by Max Brantley
So much for crisp temps. What do you have to say for yourself tonight? Some evening notes:
* GOP'S LIBERAL IN TOWN: I had a little sport today with the Arkansas GOP Twitter feed, which was touting a contest for a couple of free tickets to a coming fund-raiser featuring Arizona Gov. Jan Brewer. What's second prize, I asked? Four tickets? But I hope somebody in the crowd will commend her for vetoing a birther bill requiring proof of citizenship by presidential candidates. Also her veto of a bill to allow guns on college campuses. She's out of step with Arkansas Republicans, sounds like. Only here would she seem moderate.
* SOUND FAMILIAR?: This month's Atlantic is full of good stuff. I mentioned earlier Taylor Branch's massive takedown of the NCAA and high-dollar college sports, which use and abuse athletes under the fiction that they are students not poorly paid gladiators. Today, I got around to a good article full of pros and cons about whether the government can spur high-tech business development through government subsidized business parks. No, they're not writing about Little Rock, but Moscow. It would seem in Russia — as elsewhere in the U.S. — some front-end major investment from private business is viewed as a critical element of success. Here in Little Rock, the government welfare is presumed to be enough.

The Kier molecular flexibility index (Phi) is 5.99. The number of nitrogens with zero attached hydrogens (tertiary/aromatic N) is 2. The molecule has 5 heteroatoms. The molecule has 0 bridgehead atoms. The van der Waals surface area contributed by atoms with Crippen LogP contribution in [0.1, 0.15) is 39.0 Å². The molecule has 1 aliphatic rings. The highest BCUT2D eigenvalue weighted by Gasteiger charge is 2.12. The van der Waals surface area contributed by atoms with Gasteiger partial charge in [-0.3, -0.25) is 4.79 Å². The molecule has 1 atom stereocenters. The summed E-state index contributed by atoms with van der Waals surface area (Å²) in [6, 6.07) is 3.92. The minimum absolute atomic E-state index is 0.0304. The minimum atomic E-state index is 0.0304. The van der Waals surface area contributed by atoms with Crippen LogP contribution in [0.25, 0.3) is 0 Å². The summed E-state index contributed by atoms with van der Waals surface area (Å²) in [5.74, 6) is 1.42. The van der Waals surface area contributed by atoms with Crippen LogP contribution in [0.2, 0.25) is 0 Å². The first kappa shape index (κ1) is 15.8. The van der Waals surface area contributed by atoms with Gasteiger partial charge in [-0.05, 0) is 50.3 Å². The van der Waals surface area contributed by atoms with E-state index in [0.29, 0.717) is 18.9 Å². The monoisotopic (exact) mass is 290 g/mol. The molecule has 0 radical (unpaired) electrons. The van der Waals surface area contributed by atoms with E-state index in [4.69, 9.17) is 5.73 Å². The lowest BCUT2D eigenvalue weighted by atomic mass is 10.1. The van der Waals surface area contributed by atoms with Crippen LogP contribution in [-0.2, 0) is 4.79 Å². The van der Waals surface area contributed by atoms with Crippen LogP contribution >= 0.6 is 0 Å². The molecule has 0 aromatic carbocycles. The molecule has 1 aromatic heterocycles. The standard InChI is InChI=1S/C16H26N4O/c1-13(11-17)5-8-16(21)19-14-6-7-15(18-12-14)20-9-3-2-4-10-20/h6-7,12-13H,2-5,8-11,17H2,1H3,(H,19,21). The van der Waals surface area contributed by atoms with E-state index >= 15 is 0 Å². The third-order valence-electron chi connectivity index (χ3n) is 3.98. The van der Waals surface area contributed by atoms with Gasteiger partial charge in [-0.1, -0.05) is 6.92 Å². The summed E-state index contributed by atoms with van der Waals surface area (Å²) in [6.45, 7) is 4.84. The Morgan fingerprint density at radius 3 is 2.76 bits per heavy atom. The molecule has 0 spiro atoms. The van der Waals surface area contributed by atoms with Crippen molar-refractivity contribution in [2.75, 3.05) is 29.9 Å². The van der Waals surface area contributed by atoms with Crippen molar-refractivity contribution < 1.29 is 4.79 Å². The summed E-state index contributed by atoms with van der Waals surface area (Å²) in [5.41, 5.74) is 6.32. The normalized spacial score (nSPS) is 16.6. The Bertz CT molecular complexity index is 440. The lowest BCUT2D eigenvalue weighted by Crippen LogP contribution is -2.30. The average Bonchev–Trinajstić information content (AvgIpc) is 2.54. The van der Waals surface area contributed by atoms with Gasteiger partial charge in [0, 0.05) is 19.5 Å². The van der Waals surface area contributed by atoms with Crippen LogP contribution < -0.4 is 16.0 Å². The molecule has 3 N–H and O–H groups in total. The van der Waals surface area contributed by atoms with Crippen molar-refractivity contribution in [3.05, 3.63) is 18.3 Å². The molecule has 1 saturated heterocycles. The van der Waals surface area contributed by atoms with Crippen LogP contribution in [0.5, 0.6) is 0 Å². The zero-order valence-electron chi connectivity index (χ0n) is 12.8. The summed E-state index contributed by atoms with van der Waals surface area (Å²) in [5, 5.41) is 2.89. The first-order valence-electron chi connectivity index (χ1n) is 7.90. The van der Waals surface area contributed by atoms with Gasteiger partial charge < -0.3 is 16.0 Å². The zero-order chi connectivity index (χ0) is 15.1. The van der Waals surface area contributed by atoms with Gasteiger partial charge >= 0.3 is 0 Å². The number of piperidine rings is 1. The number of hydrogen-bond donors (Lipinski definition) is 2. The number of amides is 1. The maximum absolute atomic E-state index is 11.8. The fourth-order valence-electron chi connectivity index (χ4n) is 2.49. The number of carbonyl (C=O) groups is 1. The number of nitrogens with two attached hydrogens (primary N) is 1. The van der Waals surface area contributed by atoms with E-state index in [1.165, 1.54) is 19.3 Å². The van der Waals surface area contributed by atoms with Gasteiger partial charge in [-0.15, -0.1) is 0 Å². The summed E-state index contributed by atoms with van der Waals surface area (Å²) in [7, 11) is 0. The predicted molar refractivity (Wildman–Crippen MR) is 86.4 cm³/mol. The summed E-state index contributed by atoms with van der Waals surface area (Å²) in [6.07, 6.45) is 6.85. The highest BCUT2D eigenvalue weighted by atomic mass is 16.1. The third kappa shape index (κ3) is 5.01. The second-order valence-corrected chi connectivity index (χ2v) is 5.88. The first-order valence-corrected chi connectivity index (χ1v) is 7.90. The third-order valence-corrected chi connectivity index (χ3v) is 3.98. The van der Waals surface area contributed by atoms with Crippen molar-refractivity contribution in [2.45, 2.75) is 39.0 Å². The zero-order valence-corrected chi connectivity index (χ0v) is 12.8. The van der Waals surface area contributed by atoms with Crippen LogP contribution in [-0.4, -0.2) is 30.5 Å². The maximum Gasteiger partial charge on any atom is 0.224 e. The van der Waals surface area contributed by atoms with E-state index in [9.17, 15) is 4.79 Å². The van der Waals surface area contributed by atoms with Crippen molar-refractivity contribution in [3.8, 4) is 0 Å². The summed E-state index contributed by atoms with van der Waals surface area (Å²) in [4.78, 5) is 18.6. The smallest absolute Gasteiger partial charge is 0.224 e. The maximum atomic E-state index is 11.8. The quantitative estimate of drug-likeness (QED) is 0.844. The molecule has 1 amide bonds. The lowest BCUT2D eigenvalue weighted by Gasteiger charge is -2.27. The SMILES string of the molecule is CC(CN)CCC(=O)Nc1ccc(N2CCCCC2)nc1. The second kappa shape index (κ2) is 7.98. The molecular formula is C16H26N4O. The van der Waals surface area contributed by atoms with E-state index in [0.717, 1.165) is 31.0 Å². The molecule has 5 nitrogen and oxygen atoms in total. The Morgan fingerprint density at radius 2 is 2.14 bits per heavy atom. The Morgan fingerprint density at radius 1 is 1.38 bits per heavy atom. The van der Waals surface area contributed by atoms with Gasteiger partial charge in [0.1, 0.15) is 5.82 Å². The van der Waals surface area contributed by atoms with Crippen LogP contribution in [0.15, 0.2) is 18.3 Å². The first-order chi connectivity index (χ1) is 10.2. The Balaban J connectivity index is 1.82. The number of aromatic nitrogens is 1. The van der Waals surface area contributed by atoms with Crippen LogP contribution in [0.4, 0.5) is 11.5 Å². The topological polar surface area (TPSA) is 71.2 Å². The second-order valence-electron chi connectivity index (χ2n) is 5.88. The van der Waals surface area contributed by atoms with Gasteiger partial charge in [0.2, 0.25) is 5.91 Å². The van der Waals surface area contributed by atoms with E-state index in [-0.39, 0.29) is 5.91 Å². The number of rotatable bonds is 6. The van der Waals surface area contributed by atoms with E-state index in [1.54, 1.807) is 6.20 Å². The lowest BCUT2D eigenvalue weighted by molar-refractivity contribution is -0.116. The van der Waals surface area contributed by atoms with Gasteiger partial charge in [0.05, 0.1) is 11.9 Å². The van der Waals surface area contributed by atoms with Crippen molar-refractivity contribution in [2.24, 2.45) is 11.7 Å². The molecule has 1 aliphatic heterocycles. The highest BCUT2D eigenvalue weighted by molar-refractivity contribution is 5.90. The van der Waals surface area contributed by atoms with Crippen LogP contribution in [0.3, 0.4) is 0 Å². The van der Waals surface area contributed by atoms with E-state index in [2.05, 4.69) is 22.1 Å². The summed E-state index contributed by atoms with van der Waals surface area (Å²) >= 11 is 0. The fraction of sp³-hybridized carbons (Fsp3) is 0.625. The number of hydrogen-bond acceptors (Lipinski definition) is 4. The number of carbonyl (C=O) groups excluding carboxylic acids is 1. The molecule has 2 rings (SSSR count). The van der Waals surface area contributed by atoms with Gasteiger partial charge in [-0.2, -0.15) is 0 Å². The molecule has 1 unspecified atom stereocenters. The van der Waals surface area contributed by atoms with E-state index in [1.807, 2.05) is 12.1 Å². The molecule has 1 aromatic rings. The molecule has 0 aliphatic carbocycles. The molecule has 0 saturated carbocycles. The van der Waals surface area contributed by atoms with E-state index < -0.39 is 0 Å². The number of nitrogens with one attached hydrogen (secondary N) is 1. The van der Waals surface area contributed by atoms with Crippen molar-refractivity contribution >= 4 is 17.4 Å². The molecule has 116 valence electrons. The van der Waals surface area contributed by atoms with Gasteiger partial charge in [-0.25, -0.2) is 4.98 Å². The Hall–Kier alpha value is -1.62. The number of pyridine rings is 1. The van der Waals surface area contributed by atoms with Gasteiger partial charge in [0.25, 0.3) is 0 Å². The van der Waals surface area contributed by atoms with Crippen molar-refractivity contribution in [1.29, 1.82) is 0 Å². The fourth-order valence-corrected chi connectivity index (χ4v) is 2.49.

* CHARTER SCHOOL RESEARCH: The Billionaire Boys Club wants you to believe if a school has charter as part of its name, it must be better than a plain old conventional public school. Some of them, indeed, do fine things. But some of them do it with the benefit of high student disappearance rates (driving off poor students), an edge in ability level of students entering the schools and a decided edge in parental commitment. The movement depends, too, on a general lack of awareness of studies that have yet to find significant educational advantages to charter schools as measured by the standardized tests the Billionaires worship almost as much as their dollars. Here's a narrow, but interesting look at the "disappearance rate" of a highly touted charter school in Texas.